As I’ve mentioned before, more than anything I blame the 2011 and 2012 drafts for the shortcomings of what truly looked like a budding Packers dynasty after the 2011 NFL regular season (the team had just gone 15-1 while defending the 2010 Super Bowl title).  Why did these drafts fall short of the standard of excellence that Ted Thompson true believers have become accustomed to? It comes down to two things, really.  One is obvious, and carries less weight, but the more troubling factor is what I want to explore here.

The first problem, of course, is bad luck.  Luck will always be a part of the draft process.  Not only the obvious difficulty of projecting which college athletes will succeed in professional football, but the unfortunate rash of career ending and career altering injuries that Green Bay draft picks have endured since Thompson took over.

Early on Ted lost Terrence Murphy and Nick Collins.  Two second round picks that he obviously projected as cornerstones of the franchise.  Collins was on a Hall of Fame path before his neck injury and Thompson thought so much of Murphy’s future that he roomed him with QB of the future Aaron Rodgers.  Before there was going to be Rodgers to Jennings or Rodgers to Nelson there was supposed to be Rodgers to Terrence Murphy.

The Packers have also lost pass rusher Jeremy Thompson and exciting running back Jonathan Franklin to career ending injuries.  Thompson was a mid round pick that I wasn’t 100% sure was going to pan out, but few things in this business of professional football make me more sad than what happened to Jonathan Franklin.  The pass catching, change of pace back that people are hoping gets selected in the 2015 draft was already a Packer.  He was selected in 2012.  He had an infectious personality and played extremely well in his only NFL action.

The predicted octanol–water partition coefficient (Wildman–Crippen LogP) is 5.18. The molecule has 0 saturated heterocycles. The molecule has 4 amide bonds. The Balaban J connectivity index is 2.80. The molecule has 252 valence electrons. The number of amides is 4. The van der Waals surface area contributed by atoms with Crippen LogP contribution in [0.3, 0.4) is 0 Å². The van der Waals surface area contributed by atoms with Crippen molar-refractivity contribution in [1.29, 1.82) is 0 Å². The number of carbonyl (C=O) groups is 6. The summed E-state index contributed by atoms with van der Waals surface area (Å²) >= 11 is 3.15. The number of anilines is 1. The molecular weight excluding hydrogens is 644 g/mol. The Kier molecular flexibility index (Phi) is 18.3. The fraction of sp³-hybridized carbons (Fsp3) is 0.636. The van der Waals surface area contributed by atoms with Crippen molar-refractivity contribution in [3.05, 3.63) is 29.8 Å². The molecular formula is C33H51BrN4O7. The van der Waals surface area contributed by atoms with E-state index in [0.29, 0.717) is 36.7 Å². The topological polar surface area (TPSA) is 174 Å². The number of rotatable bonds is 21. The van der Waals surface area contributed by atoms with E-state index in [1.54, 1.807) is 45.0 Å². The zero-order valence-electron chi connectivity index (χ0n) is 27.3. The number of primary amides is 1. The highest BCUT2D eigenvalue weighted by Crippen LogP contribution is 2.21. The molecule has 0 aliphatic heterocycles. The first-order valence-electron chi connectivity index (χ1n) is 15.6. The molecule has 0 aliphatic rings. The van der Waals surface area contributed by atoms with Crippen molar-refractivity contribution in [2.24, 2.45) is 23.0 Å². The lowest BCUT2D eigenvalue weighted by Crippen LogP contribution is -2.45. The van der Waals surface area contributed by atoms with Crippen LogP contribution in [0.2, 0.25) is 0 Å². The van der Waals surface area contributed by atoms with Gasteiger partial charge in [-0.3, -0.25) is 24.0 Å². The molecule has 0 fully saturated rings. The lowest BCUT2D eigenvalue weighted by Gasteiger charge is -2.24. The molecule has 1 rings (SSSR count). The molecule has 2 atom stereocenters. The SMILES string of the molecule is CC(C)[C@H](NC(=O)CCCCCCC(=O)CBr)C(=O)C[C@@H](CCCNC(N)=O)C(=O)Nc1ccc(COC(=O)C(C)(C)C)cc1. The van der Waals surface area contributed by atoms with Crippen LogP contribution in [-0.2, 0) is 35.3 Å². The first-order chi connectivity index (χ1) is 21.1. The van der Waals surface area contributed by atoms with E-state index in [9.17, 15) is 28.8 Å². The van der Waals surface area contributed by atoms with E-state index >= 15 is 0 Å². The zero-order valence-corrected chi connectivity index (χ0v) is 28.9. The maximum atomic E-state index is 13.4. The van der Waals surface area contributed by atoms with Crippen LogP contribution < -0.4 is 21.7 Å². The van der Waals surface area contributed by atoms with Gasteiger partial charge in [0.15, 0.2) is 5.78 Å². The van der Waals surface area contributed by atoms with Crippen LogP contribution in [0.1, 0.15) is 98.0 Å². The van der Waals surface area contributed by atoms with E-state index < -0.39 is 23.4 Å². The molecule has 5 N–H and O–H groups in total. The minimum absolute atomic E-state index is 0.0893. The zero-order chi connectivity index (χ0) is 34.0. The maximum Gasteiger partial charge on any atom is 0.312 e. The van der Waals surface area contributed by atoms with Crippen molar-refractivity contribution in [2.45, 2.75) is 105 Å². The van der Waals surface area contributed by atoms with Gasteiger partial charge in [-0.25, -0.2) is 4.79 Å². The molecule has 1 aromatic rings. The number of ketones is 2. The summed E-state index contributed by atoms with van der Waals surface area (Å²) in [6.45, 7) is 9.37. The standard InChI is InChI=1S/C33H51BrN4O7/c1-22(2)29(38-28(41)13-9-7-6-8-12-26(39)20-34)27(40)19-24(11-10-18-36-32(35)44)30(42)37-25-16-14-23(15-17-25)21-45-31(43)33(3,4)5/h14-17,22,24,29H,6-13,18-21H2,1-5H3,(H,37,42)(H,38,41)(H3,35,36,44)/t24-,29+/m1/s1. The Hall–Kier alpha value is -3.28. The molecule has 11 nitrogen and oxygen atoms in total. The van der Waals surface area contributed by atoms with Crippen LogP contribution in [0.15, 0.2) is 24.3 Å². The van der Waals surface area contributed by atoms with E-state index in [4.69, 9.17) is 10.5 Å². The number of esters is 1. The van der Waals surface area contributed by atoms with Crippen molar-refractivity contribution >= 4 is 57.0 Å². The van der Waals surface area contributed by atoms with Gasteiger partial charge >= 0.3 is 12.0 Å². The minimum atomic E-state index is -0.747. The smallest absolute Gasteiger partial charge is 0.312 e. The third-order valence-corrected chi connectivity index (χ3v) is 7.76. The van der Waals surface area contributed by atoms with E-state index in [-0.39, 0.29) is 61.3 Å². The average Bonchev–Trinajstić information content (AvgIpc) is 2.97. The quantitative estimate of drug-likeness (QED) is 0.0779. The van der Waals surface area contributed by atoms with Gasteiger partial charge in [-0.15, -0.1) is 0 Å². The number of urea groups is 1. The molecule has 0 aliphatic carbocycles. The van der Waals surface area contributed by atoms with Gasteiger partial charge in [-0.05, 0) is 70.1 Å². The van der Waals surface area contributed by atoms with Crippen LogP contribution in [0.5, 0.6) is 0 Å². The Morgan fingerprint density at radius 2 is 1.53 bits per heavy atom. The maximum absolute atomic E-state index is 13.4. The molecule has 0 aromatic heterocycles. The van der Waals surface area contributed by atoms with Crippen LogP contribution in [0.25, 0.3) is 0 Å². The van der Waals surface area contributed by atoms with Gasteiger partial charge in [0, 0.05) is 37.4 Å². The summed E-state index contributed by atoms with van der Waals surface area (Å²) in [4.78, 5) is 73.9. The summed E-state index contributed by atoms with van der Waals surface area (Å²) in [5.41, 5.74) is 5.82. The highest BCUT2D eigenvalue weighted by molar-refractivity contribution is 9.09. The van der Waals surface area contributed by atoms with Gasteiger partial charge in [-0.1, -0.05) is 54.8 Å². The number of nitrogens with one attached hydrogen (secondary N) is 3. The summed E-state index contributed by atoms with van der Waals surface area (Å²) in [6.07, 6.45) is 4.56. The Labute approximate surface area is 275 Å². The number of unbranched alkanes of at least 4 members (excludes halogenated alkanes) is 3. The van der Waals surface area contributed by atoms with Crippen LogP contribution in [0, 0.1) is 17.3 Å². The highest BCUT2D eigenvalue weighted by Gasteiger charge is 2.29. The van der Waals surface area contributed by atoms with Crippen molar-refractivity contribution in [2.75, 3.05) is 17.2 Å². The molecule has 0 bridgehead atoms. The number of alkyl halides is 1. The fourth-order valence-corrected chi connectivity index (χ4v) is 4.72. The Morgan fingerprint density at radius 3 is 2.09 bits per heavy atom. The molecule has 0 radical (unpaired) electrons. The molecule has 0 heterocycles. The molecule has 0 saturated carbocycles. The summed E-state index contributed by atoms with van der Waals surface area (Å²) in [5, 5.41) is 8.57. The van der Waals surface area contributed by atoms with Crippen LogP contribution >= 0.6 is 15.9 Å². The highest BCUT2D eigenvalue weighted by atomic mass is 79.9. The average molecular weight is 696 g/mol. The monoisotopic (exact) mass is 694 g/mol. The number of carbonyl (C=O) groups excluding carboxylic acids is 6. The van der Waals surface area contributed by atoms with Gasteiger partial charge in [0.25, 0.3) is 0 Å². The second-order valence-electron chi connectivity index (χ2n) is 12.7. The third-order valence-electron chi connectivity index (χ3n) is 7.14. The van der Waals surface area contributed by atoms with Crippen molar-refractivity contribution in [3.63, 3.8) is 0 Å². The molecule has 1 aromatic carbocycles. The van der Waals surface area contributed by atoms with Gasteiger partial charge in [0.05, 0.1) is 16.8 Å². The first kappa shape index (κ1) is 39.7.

It’s not just the guys that couldn’t play anymore.  Guys like Jerel Worthy and Alex Green were top picks that never materialized.  It’s possible they were both mistakes.  It’s also possible that reconstructive knee surgeries impacted the arcs of their careers.  The most curious case of them all might be Derek Sherrod.  Sherrod was the second consecutive tackle that Ted Thompson selected with his first round pick and appeared to check all the boxes for an NFL left tackle.  He shattered his leg against the Chiefs in his rookie season and never made it in the NFL.  Maybe he was never going to, maybe he was.

Every team has bad luck, though.  It’s not just the Packers.  What really bothered me about those two drafts was an escape from the norm.  Thompson addressed one side of the ball in each draft.  While that might not seem that odd, especially in 2012 when the team was coming off of a historically bad defensive season, it’s never been the Ted Thompson way.  Marrying “best player available” to need, yes that’s always been a staple of Thompson’s tenure.  Failing to select a defensive player until pick 131 in 2011 and failing to select an offensive guy until pick 241 in 2012 was not normal Ted Thompson behavior.

Both classes have struggled mightily.  Only Randall Cobb (FA), Davon House (FA), Nick Perry, Casey Hayward and Mike Daniels remain on the Packers.  Only Ryan Taylor, Jerel Worthy, Derek Sherrod, and Terrell Manning are still on a roster, (or in Manning’s case continuously being brought on and dropped off of rosters).  It was certainly an alarming trend.

In 2014 the Packers were back in the NFC Championship.  They were 5 minutes away from going back to the Super Bowl to face a team that they’d already beaten during the season.  How’d they get back there?  Simple.  Mr. April went back to his old tricks.  Drafting the highest player on his board, using need as a guide/tiebreaker and not as the driving force in his selections.

Putting together the 2013 and 2014 draft classes, the Packers have one superstar (Eddie Lacy, PFF’s #3 RB in ’14), 2 more potential stars (HaHa Clinton-Dix, Davante Adams), 6 starters (D. Jones, Bakhtiari, Hyde, Barrington, R. Rodgers, Linsley) 2 more rotation players (Tretter, Boyd), and the best receiver on the Vikings (Charles Johnson).  That is fantastic work! Not only is it fantastic work, but it came from drafting in the 26 and 21 spots, respectively.

Due to this elevated level of success, I bring a warning: do not get mad at Ted Thompson if you feel needs aren’t getting addressed.  He knows that the team has bad inside linebackers.  So does Coach McCarthy.  That’s all fine, but I think there has been a lesson learned at 1265 Lombardi.  After the Packers won the Super Bowl in 2010 Ted Thompson altered his draft strategy to fill needs and get another bite at the apple.  The funny thing is, once he stopped doing that he got as close to the apple as he’s been since February 6, 2011.

Rodgers Super Bowl MVP


Ross Uglem is a writer at You can follow Ross on twitter at RossUglem